Could the Communists Have Killed Tresca?
Who could possibly have killed Carlo Tresca, or instigated that murder? Who had what might be regarded as a substantial reason to put him out of the way? His friends generally contend that this was a political murder, that Tresca was slain because of his aggressive opposition to one or another of the totalitarian governments or parties, or because he knew too much about one or more persons active in international politics.
Tresca was outspoken in his attacks on Fascism, "ex"-Fascists, and Communists. These attacks were not confined to the columns of his journal. He made them also in speeches, and in conversations in public places.
One of those who attributed his murder to the Fascists was Judge J. Roland Sala, who called a recess in Brooklyn Felony Court next morning, and spoke at length to scores of listeners present about the possible reasons for the crime. Others recalled that Carlo Tresca was put on Mussolini's death list in 1931.
Still others suspected the Communists, or some fanatical group on the edges of the Communist movement, remembering that when Tresca went before a federal grand jury to accuse one of their number in connection with the disappearance of Juliet Stuart Poyntz, ex- secret agent for Soviet Russia, the party press had assailed him as a Fascist spy. It was pointed out, too, that on May 14, 1942, he published a front page attack in Il Martello on Carlos Contreras, also known as Enca Sormenti and as Vittorio Vidali, charging him with being a "commandment of spies, thieves, and assassins," and with being one of a band of killers who committed horrible crimes in Spain in the interest of Stalin.*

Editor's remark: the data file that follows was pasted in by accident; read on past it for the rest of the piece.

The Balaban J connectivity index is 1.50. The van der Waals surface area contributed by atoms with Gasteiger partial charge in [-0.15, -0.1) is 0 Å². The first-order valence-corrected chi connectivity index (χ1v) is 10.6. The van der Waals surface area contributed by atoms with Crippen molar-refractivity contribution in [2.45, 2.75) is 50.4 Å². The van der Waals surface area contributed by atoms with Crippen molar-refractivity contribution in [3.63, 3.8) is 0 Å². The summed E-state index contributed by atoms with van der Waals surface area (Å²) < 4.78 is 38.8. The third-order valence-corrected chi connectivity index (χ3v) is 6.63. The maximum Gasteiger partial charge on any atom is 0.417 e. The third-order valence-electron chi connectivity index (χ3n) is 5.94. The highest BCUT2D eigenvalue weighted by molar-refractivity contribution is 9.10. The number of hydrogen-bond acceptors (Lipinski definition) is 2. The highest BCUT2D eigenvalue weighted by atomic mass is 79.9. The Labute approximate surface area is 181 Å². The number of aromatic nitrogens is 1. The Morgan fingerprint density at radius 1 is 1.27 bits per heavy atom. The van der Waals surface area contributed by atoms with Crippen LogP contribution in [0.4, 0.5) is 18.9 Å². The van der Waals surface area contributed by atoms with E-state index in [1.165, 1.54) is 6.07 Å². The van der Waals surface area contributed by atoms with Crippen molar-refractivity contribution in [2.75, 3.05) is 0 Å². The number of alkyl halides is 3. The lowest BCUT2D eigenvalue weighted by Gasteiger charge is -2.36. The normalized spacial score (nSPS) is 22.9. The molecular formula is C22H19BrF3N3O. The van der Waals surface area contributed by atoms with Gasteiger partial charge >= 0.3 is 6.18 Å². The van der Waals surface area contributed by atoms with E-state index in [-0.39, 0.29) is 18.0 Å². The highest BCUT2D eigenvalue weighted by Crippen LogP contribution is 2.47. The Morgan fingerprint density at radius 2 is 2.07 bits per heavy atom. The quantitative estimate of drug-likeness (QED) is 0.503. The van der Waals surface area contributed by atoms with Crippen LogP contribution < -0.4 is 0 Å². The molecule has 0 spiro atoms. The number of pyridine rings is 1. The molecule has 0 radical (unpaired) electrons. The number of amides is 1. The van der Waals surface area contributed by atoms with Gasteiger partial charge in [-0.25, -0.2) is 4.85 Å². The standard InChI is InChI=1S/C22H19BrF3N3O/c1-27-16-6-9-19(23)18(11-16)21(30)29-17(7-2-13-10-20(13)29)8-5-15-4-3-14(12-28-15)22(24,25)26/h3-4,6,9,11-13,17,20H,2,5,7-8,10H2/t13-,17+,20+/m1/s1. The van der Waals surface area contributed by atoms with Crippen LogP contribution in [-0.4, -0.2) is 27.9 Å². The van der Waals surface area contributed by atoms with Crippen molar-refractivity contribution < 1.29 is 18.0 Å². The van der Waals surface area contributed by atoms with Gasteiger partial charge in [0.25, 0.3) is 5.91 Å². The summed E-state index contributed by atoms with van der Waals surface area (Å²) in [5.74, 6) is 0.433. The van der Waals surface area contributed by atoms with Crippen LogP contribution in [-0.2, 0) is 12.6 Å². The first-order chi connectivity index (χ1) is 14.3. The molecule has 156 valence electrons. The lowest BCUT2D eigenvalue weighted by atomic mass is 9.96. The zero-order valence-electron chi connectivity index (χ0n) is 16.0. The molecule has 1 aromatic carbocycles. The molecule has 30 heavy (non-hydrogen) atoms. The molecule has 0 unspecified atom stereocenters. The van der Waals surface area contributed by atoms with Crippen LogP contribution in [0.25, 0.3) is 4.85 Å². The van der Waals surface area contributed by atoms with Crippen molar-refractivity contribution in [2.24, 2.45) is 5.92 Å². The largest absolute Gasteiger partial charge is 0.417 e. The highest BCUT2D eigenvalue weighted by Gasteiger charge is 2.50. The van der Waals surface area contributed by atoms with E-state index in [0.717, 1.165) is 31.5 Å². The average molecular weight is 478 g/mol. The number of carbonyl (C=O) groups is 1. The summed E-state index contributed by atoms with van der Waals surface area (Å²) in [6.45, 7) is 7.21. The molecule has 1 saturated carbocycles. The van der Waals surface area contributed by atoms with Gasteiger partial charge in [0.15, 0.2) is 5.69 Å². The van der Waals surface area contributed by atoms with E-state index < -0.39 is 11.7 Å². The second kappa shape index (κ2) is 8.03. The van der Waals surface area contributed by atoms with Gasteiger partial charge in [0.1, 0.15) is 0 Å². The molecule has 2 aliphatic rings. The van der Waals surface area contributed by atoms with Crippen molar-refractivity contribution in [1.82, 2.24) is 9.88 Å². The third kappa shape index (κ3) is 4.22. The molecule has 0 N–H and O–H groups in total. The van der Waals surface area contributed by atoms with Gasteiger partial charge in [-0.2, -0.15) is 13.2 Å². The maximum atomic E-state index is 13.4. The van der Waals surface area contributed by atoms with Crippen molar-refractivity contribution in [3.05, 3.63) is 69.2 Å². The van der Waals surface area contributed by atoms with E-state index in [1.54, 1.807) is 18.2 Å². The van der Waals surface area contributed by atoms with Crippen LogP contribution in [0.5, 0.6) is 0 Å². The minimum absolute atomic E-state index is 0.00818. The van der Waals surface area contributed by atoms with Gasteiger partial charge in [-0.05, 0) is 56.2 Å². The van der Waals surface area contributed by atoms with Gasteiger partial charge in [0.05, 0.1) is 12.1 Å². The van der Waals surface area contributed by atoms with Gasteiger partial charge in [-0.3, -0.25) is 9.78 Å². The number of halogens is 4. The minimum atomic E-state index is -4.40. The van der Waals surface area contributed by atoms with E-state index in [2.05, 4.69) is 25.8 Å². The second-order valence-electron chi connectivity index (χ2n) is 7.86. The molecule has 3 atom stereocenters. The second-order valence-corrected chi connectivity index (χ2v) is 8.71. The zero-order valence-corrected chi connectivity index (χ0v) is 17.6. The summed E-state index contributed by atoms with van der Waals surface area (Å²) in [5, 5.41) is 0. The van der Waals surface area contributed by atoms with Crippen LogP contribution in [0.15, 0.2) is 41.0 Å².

Two hours after Carlo's death, the District Attorney's office was informed that two or three weeks earlier he had told various friends that he had lately seen Contreras-Sormenti-Vidalo in New York City and that Tresca had said to them then: "Where he is, I smell murder. I wonder who will be the next victim." The authorities also were told soon after the slaying that two Philadelphia anti-Fascists had reported seeing Sormenti lately on a farm near Landisville, N.J., a few miles from Camden.
At one time Sormenti and Tresca had been friendly. Sormenti, at odds with Mussolini, came here from Italy in 1923 and joined up with the Communists, serving as secretary of the Italian Federation within that party. Four years later, he was ordered deported for illegal entry. In those days, before Tresca had become disillusioned about the Communists, he gave whole-hearted support to Sormenti in his fight against deportation, contending that the man would be shot if sent back to Italy, as so many anti-Fascists had been. Finally, Sormenti was permitted to go to Russia, where (according to the
Herald Tribune) he attended a GPU school and learned "terrorist methods."
For some eight years before his death Tresca had been an implacable
*According to Francis Russell in his The Great Interlude (New York: McGraw-Hill, 1964). P. 141, "Vidali is at present to leader of the Communists in Trieste."